• #5
no, the structure is definitely symmetric, but the loading is assymetric, left hand side has one vertical force, right hand side has one horizontal force
  • #6
Oh damn, sorry Dell, I didn't look at the loading correctly. I have never solved a symmetric structure under an asymmetric loading.

I ran a problem of this nature through the computer:

Loading: (The same as your diagram + loading)"

Axial Forces:"

I can't see a correlation between symmetry, loading and axial forces straight off the bat. Perhaps this can help you work backwards. Sorry about the confusion.
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  • #7
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What's all this fuss about symmetry, antisymmetry, and asymmetrry? Are you trying to draw free body diagrams? Why not just solve the problem directly without cutting the truss in half? You might want to look at each applied load separately and superimpose the results, if you wish, but I don't know what you are trying to do with this -symmetric business. In the original truss, are both supports pinned?
  • #8
jay- the requirements of the question were to draw the left hand side of the cut structure under symmetic and antisymmetric loading

Civil Engg- any symmetric structure under assymetric loading can be split up into 2 symmetric structures, one with symmetric loading and one with antisymmetric load, the values of the lad are half the values of the original load,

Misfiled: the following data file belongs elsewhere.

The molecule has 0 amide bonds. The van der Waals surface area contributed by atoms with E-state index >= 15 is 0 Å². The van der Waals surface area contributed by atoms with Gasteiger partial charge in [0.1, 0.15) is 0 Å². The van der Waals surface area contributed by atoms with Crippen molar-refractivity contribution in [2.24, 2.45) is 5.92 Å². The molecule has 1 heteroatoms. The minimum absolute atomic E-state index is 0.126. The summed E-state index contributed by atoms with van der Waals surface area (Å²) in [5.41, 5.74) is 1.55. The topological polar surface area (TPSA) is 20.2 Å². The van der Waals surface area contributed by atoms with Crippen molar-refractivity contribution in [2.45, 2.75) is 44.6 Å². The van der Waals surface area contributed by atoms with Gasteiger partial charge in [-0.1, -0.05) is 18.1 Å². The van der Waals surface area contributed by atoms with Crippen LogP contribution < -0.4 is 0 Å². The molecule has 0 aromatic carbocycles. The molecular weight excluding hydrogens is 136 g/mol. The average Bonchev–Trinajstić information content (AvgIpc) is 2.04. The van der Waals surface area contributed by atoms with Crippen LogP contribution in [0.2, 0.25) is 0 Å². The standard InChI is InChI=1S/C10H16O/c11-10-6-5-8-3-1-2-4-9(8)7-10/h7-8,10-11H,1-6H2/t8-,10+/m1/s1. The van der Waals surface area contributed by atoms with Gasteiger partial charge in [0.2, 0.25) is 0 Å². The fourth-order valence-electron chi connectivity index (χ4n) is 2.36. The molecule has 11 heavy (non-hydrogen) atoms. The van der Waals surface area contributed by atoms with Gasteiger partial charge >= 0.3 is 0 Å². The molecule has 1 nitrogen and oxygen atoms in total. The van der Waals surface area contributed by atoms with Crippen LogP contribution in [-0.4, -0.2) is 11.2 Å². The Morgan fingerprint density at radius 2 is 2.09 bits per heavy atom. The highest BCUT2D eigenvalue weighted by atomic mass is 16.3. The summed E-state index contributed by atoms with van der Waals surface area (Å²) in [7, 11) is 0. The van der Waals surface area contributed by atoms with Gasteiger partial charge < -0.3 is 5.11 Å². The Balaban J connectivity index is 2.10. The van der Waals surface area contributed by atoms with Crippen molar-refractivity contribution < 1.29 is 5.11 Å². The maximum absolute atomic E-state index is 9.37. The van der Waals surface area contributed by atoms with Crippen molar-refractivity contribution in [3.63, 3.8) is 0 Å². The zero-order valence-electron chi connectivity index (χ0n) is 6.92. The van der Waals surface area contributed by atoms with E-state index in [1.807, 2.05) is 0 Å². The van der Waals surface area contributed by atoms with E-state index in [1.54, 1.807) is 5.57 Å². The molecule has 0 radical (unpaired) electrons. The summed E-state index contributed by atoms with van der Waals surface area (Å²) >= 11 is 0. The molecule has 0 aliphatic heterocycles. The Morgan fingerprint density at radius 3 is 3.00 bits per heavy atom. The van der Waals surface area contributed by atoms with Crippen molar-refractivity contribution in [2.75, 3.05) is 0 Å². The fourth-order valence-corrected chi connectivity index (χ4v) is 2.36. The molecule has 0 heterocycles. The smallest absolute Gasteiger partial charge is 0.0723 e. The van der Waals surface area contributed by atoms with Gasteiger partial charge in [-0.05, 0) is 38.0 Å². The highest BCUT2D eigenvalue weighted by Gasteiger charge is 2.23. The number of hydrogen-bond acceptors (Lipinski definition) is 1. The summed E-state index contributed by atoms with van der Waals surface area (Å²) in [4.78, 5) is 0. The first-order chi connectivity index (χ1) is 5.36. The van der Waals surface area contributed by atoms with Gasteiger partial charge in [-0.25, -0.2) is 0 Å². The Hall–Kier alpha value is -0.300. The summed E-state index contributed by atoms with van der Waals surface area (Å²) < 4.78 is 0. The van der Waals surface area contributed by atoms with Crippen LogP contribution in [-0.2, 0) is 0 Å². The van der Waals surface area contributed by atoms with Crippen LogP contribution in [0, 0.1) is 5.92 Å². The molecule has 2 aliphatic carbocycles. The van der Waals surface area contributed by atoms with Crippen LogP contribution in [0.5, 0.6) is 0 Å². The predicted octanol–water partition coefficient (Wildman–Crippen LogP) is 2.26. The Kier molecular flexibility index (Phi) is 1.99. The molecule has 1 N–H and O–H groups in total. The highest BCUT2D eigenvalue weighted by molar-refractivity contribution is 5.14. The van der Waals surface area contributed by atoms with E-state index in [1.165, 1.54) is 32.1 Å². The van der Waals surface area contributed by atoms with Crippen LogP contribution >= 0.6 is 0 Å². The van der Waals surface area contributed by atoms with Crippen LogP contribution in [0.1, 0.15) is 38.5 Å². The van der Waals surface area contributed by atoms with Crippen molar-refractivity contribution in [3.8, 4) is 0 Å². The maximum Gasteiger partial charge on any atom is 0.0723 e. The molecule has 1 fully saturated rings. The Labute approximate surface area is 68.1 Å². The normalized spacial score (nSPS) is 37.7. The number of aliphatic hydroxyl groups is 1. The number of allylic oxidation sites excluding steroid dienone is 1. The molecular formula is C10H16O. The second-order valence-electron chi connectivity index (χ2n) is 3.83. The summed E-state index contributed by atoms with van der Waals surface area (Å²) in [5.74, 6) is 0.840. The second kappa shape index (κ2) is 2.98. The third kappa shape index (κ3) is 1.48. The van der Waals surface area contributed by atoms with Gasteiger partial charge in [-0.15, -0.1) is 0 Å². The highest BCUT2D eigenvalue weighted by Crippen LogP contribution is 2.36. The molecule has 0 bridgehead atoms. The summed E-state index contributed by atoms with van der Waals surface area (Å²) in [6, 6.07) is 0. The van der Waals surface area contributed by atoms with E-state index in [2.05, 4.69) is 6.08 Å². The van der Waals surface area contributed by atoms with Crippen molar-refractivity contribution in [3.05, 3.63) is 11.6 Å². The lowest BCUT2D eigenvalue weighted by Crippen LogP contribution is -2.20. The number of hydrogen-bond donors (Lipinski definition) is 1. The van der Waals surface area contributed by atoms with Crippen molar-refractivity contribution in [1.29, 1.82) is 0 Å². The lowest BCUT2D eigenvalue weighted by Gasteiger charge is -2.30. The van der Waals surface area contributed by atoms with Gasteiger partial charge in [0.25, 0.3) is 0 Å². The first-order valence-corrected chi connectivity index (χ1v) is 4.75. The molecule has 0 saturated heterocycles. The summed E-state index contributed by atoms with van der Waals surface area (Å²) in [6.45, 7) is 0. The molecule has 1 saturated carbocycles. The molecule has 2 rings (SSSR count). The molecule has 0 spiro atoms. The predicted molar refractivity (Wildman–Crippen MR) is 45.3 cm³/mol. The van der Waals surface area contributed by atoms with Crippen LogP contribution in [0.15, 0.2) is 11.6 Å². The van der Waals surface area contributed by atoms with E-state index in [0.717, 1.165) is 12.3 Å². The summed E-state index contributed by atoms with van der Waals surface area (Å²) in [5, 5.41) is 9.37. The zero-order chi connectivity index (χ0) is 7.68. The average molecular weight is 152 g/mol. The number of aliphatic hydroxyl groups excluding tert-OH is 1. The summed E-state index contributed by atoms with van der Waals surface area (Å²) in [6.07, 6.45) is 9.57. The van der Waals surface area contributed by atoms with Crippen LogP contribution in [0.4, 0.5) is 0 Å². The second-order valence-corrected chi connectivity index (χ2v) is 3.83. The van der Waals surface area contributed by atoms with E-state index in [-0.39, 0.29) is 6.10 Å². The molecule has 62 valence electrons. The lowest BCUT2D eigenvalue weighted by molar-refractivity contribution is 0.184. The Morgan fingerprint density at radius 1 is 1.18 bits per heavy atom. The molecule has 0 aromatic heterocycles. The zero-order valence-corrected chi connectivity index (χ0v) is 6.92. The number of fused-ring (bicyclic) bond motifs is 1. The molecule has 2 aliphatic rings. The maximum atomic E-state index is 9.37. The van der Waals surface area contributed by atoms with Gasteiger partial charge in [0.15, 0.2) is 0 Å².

as seen in my example the top left hand corner will have

P/2+P/2=P downwards
P/2-P/2=0 sidewards

and the right hand side will have the opposite,

also, which software did you use to calculate the axial forces in the truss, i have been looking for good free software as an aid and havent found anything, ideally i would like something that can plot axial, shearing forces, moments and possibly elastic curves for various structurs,
  • #9
As regards the vertical load I can see that the structure is symmetrical, and can be solved without splitting the structure by putting P in the middle (the symmetric case) and upwards P/2 at right end, and downwards P/2 at the left end (unsymmetric load, actually a couple). But Dell, how can you say that under the action of the horizontal load, that the structure has symmetry?
  • #10
i dont know what my lecturer is teaching us, but it works, and none of you guys seem to have heard of it,

he says that any symmetrical load can be split up into a symmetrical and anti symmetrical load, each on separate, but identical, symmetric structures, then to find the true forces, i can add these two structures results
  • #11
Actually I have heard of it but not used it in practice because other methods are better. It might have a use in computer methods to make the programme run faster but I don't know enough about that to be sure. Can you answer my query: " can you say that under the action of the horizontal load, that the structure has symmetry?"?
  • #12
Symmerty and antisymmetry proves useful when analysing a truss structure by hand. This is a learning exercise used to demonstrate the concept of energy methods (virtual work) in a system. In your case you have an asymmetric loading which I have never seen before.

If you want the program I used, here is the link:" [Broken]

It's a simplistic program that does not fuss too much with the material properties.

I hope we've been of some help to you. Good luck! :D

P.S. If all else fails just knock on your lecturers office door.
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  • #13
what i have drawn is the left hand side of the structure , once with a symmetrical load and once with an anti symmetrical load, the original truss is:

left hand of truss
L= (symmetric)L + (antisymmetric)L

right hand of truss
R= (symmetric)L - (antisymmetric)L

the symmetrical loaded truss has (p/2)--> on the left side and <--(p/2) on the right side

the anti symmetrically loaded truss has (p/2)<-- on the left side and <--(p/2) on the right side

together i get p/2 -p/2 =0 on the left
-p/2 - p/2 =-p on the right